A US senator has warned against the United States' measures in Syria, which is pushing Washington "closer and closer" to a military conflict with Iran and Russia, describing the move as “another mistake on the scope of the Iraq War."
Connecticut Democratic Senator Chris Murphy made the comments in an interview with CNN on Tuesday.
"I think we're getting closer and closer to open conflict with Iran and Russia, and the American public needs to know that we're moving very fast toward what could be another war inside the Middle East," Murphy said. "Something by the way that Donald Trump promised he wouldn't do when he ran for office."
The remarks came two days after a US Navy F/A-18 Super Hornet shot down a Syrian Sukhoi SU-22 aircraft, which was conducting an operation against Daesh extremists on the outskirts of Syria’s northern city of Raqqah.
The Sunday downing of the Syrian warplane prompted Russia to issue a threat against American airborne assets over Syrian airspace and track all coalition flights west of the Euphrates River.
The Democratic Senator also said that the US president had no authority to act on his own to engage in a war in Syria and that he must gain permission from Congress.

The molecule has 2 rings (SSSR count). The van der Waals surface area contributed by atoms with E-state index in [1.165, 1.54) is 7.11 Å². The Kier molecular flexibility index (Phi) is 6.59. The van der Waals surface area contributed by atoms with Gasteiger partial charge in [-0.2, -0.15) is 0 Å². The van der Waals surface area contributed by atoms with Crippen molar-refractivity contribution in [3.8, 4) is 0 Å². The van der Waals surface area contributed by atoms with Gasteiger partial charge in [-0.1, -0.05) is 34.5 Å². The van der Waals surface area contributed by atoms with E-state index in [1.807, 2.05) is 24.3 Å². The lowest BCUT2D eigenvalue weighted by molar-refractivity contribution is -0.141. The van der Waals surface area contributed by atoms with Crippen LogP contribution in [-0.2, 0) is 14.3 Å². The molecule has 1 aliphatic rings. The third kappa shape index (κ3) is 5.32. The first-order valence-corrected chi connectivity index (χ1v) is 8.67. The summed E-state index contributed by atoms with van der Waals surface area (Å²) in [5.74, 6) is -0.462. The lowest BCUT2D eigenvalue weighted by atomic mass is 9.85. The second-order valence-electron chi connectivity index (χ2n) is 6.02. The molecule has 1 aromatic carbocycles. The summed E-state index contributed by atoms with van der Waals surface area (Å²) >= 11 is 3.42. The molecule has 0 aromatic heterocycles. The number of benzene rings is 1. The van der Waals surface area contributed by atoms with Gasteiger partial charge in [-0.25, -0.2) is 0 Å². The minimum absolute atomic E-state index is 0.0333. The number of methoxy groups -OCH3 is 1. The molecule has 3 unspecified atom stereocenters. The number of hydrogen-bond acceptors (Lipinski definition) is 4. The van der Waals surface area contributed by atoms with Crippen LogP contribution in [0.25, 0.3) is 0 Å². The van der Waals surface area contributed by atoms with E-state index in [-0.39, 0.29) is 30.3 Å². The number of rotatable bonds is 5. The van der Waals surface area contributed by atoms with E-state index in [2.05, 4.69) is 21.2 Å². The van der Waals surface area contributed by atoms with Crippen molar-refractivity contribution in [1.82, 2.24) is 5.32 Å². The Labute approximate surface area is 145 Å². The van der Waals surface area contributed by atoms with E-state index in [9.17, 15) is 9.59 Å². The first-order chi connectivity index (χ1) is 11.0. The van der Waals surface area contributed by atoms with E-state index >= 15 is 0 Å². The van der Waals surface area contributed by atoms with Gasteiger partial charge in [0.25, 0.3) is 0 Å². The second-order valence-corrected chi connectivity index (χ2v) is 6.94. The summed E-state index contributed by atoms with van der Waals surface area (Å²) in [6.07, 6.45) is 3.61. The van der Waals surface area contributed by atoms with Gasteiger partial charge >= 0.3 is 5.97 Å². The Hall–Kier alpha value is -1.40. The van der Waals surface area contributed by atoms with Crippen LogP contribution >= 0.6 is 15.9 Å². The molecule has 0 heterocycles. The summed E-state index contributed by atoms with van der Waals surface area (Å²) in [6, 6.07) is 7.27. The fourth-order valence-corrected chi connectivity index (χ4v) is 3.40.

"There's no authorization for military force that Congress has passed that gives the president the ability to take military action against the Syrian regime," Murphy said.
"And we have to understand what we're getting involved in, right. You are not just fighting Bashar al-Assad," he noted. "If you're going to ramp up military activity against Assad, you are also going in against Iran and Russia."
Raising concerns over what he called "a dangerous escalation," the Connecticut senator said it was not in the US interest to get involved in the Syrian war. "That would be another mistake on the scope of the Iraq War.”
Meanwhile, US General Joseph Dunford, the chairman of the Joint Chiefs of Staff, said a day earlier that Washington was working to restore a “deconfliction” line with Moscow intended to avoid mid-air collisions over Syria.
Dunford said the US has "worked through a number of issues" with Russia and that the deconfliction link set up by both sides "has worked very well over the past eight months."
The deconfliction arrangement was first established with Russia in 2015 but was suspended by Russia in April after the United States launched a missile strike on a Syrian military airfield. The line was re-established in May.
The US-led coalition has been conducting airstrikes against what are said to be the positions of Daesh terrorists inside Syria since September 2014 without any authorization from the Damascus government or a UN mandate. The coalition has repeatedly been accused of targeting and killing civilians. It has also been largely incapable of fulfilling its declared aim of destroying Daesh.
On the other hand, Russia, along with Iran, has been assisting the Syrian government in its fight against terrorist groups wreaking havoc in the Arab country since 2011. Over the past few months, Syrian forces have made sweeping gains against Takfiri elements, who have lately increased their acts of violence across the country following a series of defeats on the ground.
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